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Your Right to Sue After an Orlando Theme Park Accident

Your Right to Sue After an Orlando Theme Park Accident

Central Florida theme parks are favorite destinations for family vacations, school trips and conventions, evidenced by the tens of millions of people who buy tickets to Florida parks every year. But if you or a family member has been hurt, how does the legalese on the back of your ticket affect your ability to seek financial compensation?

Theme park tickets include disclaimers to warn patrons of the perils they could face on the premises — whether on rides or in other attractions — even if their parks are generally safe. Disclaimers also attempt to limit liability by declaring that parks are not responsible for injuries sustained by people who ignore warnings or otherwise engage in improper conduct. There are also posted warnings, such as signs stating that people with high blood pressure or heart problems should not go on a certain ride. This is based on the legal doctrine of assumption of risk: that those who engage in activities known to be hazardous cannot claim their injuries were the result of another person’s negligence.

Unfortunately, injuries occur at Orlando theme parks for a host of reasons, ranging from visitors falling ill to getting hurt on rides through no fault of their own. At Walt Disney World in 2018, about two dozen people experienced some kind of injury or illness while visiting one of the parks, such as a teenager who hit his head after falling off a water ride, a man who fractured his ankle while going down a slide and, most tragically, a 70-year-old who man who died from a heart attack in a wave pool.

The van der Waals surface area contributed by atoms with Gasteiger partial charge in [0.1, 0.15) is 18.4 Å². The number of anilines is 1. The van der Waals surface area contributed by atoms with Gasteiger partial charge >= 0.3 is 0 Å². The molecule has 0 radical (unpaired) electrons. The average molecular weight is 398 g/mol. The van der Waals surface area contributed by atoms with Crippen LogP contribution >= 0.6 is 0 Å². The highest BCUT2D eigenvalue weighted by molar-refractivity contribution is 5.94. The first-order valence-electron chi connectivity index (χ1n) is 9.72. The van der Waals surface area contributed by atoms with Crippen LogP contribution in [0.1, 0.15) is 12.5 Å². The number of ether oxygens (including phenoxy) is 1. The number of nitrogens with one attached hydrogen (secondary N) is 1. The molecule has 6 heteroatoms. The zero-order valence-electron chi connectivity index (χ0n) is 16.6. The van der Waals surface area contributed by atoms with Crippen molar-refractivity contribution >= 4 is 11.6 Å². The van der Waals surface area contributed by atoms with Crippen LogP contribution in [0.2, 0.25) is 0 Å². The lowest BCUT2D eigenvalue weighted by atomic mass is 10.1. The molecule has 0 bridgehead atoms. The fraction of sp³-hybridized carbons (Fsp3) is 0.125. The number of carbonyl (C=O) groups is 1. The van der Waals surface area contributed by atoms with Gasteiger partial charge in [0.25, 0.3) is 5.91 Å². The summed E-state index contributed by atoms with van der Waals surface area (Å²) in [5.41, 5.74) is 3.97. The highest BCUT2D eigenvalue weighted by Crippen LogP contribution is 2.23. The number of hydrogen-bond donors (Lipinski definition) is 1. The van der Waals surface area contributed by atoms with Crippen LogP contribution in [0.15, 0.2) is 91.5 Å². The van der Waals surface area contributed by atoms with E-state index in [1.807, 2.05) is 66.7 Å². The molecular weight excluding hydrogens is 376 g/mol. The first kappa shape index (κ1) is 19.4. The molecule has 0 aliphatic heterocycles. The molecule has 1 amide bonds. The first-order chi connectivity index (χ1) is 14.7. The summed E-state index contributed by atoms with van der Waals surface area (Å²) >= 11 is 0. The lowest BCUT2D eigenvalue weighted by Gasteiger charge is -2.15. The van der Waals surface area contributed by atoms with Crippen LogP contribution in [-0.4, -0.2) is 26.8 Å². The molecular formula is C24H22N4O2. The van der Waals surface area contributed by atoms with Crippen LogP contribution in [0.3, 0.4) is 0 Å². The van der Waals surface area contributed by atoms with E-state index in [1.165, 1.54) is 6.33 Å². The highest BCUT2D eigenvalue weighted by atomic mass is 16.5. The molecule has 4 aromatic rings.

Despite ticket disclaimers and posted warnings, amusement park owners have a responsibility to ensure their rides and other attractions are safe. This means seeing that they are regularly inspected, that employees are properly trained in operating them and that patrons are furnished with proper safety equipment and instructions for use. There is also a duty of care imposed on designers, manufacturers and suppliers of rides and their component parts to be sure they are free of defects.

Lawyers representing those injured at parks may bring negligence or product liability claims, or both. Parks may be liable for resulting injuries or may share liability with another party, such as a designer, builder or manufacturer. Structural defects in a ride or any of its components — such as a lap bar not latching properly — may contribute to a mishap. A negligence claim may arise from failures on the part of the park to maintain the facilities, provide adequate warnings and instructions, give proper training to employees or otherwise to observe best practices in park operations. A ride that stops abruptly, causing a guest to suffer a head or neck injury, may be due to a combination of fault factors. Inspectors may be liable for failing to spot a dangerous condition that leads to an accident.

While a disclaimer or other form of warning is taken into account in determining a theme park’s potential negligence, it does not mean your claim is barred. The questions to be resolved in such cases are whether the park violated reasonable standards of care and whether guests were hurt as a result. Even the biggest theme parks make mistakes, and resulting injuries can be severe. Depending on the circumstances, you may have a cause of action to recover money damages for your injuries.

At Largey Law Firm, we are well-versed in theme park accident litigation. If you or a family member were injured on a ride or attraction in Orlando or elsewhere in Central Florida, call us at 352.508.1485 or contact us online for a free consultation at any of our offices in Clermont, Tavares and Inverness.

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